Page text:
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Cardiff wait on Amlin Cup spot

Cardiff Blues wound up their Heineken Cup campaign in losing fashion at the Arms Park as Exeter claimed a European home and away double over them this season.

Despite coming unstuck, though, the Blues might still have done enough - depending on Sunday's results - to claim a quarter-final place as one of three Heineken qualifiers for the second-tier Amlin Challenge Cup.

Gareth Steenson booted the already-eliminated Chiefs to a 19-13 victory kicking 14 points, including the conversion of lock Dave Armand's early try.

Wales wing Alex Cuthbert touched down for the Blues, with Leigh Halfpenny kicking two penalties and a conversion, and the Welsh side must now wait to see whether or not a losing bonus point will be enough with regard to their Amlin aspirations.

Exeter, firmly out of quarter-final contention following three defeats in five starts, were without captain Dean Mumm due to personal reasons, while England Six Nations squad wing Jack Nowell was rested.

The Blues, meanwhile, went into battle without injured Wales forwards Sam Warburton and Gethin Jenkins as they targeted an immediate recovery from last weekend's comprehensive defeat against Heineken Cup holders Toulon in Nice.

A storming first-half performance by Exeter left the Blues reeling when the sides met in Devon three months ago, and they again made a storming start, racking up 10 points in 13 minutes.

Armand crashed over following relentless pressure to claim a fourth-minute try that skipper Steenson converted, before a 40-metre Steenson penalty left the Blues further adrift.

Steenson extended Exeter's advantage midway through the half, and it would have been even worse for the Blues had their opponents not wasted a couple of threatening positions established by outstanding work from a fired-up Chiefs pack.

Halfpenny opened the Blues' account by booting an angled penalty 10 minutes before the break, although his defensive hesitancy shortly beforehand allowed Exeter an attacking platform that they should have prospered from.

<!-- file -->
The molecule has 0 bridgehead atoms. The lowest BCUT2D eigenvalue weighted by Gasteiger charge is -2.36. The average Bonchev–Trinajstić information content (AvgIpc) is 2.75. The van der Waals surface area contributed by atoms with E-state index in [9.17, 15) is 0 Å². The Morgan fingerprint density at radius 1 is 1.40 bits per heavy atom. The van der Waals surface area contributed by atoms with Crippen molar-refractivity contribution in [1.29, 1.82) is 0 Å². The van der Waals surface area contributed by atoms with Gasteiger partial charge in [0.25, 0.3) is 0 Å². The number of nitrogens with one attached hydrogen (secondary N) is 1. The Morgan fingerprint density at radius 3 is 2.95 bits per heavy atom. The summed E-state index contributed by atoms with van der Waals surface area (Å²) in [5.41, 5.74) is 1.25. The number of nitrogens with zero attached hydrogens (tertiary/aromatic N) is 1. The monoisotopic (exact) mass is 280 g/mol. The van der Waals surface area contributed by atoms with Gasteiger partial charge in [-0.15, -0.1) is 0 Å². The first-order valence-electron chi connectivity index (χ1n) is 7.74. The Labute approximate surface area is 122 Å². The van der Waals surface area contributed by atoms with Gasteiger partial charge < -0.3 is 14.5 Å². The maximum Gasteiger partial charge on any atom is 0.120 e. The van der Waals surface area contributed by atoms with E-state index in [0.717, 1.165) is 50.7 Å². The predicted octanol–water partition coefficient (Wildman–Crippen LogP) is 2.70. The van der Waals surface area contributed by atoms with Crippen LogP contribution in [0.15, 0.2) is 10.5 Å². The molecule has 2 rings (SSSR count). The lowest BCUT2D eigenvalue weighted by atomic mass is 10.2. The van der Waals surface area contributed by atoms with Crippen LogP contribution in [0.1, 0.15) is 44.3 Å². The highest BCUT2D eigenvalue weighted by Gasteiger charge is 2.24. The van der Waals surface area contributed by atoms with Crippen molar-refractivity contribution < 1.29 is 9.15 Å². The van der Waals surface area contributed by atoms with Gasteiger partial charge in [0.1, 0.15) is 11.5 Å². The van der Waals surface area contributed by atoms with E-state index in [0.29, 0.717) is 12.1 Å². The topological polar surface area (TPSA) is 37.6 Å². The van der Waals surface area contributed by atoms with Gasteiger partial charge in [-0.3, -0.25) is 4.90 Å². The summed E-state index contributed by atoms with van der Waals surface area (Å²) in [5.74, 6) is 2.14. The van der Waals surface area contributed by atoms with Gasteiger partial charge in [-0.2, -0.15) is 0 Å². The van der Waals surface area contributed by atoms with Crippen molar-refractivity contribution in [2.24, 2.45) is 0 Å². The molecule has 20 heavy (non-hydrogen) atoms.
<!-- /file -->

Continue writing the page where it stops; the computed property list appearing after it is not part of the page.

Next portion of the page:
The Blues had been outplayed in terms of territory and possession for much of the first half, yet they prospered from their first genuine attacking opportunity and breached Exeter's defence a minute before the break.

Slick handling by the Blues backs had Exeter back-pedalling in defence and they could do nothing to prevent a try when Cuthbert cut back inside on a superb angle and claimed a high-class score.

Halfpenny converted and the Blues were firmly back in contention, trailing just 13-10.

Cuthbert's score lifted confidence levels in the Blues ranks and they looked a much more cohesive unit during the third quarter in front of a sell-out 12,000 crowd.

The Blues forwards displayed a far healthier appetite for battle than during the opening 20 minutes, and Halfpenny wiped out Exeter's advantage by landing an angled 53rd-minute penalty.

It was an impressive recovery by the Blues, but Steenson soon put Exeter back in front when he completed his penalty hat-trick.

With heavy rain testing the handling skills of both teams, tactical kicking became an inevitable order of the day. Try-scoring opportunities were at a premium, with Halfpenny drifting a long-range penalty wide that would have hauled the Blues level.

The Blues, desperate to keep alive their European hopes in some shape or form this season, established a territorial foothold inside Exeter's 22 as the clock ticked down, and it was a case of keeping their composure after referee John Lacey awarded them an attacking scrum five metres out.

Halfpenny, though, inexplicably missed a 25-metre penalty chance and Exeter breathed a collective sigh of relief before closing the game out through Steenson's clincher.

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